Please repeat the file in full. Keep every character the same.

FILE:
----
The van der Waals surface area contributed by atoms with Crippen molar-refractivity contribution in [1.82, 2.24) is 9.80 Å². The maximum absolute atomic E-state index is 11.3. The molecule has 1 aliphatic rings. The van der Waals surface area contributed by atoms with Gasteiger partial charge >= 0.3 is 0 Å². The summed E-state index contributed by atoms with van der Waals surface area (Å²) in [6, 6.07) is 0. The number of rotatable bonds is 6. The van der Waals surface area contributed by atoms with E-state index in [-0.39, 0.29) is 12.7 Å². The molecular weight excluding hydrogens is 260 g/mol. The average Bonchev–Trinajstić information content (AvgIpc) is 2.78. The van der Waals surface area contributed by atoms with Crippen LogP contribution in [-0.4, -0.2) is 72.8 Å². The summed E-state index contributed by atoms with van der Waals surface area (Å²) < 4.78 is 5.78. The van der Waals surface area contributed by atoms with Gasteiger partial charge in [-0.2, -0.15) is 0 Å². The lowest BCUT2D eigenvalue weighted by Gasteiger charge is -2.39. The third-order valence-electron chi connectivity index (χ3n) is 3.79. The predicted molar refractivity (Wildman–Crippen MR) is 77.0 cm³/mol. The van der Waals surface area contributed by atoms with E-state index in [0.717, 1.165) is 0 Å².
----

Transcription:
The van der Waals surface area contributed by atoms with Crippen molar-refractivity contribution in [1.82, 2.24) is 9.80 Å². The maximum absolute atomic E-state index is 11.3. The molecule has 1 aliphatic rings. The van der Waals surface area contributed by atoms with Gasteiger partial charge >= 0.3 is 0 Å². The summed E-state index contributed by atoms with van der Waals surface area (Å²) in [6, 6.07) is 0. The number of rotatable bonds is 6. The van der Waals surface area contributed by atoms with E-state index in [-0.39, 0.29) is 12.7 Å². The molecular weight excluding hydrogens is 260 g/mol. The average Bonchev–Trinajstić information content (AvgIpc) is 2.78. The van der Waals surface area contributed by atoms with Crippen LogP contribution in [-0.4, -0.2) is 72.8 Å². The summed E-state index contributed by atoms with van der Waals surface area (Å²) < 4.78 is 5.78. The van der Waals surface area contributed by atoms with Gasteiger partial charge in [-0.2, -0.15) is 0 Å². The lowest BCUT2D eigenvalue weighted by Gasteiger charge is -2.39. The third-order valence-electron chi connectivity index (χ3n) is 3.79. The predicted molar refractivity (Wildman–Crippen MR) is 77.0 cm³/mol. The van der Waals surface area contributed by atoms with E-state index in [0.717, 1.165) is 0 Å².